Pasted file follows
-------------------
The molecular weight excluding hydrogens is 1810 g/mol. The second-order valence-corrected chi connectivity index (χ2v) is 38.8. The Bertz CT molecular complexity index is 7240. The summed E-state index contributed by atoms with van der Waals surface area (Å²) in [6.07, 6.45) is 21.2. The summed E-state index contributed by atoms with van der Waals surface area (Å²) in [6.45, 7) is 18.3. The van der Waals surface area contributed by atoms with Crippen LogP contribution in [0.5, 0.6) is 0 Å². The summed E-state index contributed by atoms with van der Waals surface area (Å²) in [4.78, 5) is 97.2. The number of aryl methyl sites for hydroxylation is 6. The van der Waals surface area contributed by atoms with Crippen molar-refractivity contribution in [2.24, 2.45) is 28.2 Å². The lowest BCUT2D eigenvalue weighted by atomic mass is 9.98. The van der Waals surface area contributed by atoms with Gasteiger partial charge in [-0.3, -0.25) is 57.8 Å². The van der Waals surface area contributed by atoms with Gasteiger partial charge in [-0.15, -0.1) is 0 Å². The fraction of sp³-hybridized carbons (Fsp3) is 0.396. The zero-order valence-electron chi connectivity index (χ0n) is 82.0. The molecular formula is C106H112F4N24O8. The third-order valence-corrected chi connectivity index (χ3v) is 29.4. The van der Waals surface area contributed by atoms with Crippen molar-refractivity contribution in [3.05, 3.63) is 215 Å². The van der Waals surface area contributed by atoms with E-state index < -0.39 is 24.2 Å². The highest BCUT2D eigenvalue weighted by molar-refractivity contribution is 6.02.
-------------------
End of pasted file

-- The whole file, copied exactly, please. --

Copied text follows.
The molecular weight excluding hydrogens is 1810 g/mol. The second-order valence-corrected chi connectivity index (χ2v) is 38.8. The Bertz CT molecular complexity index is 7240. The summed E-state index contributed by atoms with van der Waals surface area (Å²) in [6.07, 6.45) is 21.2. The summed E-state index contributed by atoms with van der Waals surface area (Å²) in [6.45, 7) is 18.3. The van der Waals surface area contributed by atoms with Crippen LogP contribution in [0.5, 0.6) is 0 Å². The summed E-state index contributed by atoms with van der Waals surface area (Å²) in [4.78, 5) is 97.2. The number of aryl methyl sites for hydroxylation is 6. The van der Waals surface area contributed by atoms with Crippen molar-refractivity contribution in [2.24, 2.45) is 28.2 Å². The lowest BCUT2D eigenvalue weighted by atomic mass is 9.98. The van der Waals surface area contributed by atoms with Gasteiger partial charge in [-0.3, -0.25) is 57.8 Å². The van der Waals surface area contributed by atoms with Gasteiger partial charge in [-0.15, -0.1) is 0 Å². The fraction of sp³-hybridized carbons (Fsp3) is 0.396. The zero-order valence-electron chi connectivity index (χ0n) is 82.0. The molecular formula is C106H112F4N24O8. The third-order valence-corrected chi connectivity index (χ3v) is 29.4. The van der Waals surface area contributed by atoms with Crippen molar-refractivity contribution in [3.05, 3.63) is 215 Å². The van der Waals surface area contributed by atoms with E-state index < -0.39 is 24.2 Å². The highest BCUT2D eigenvalue weighted by molar-refractivity contribution is 6.02.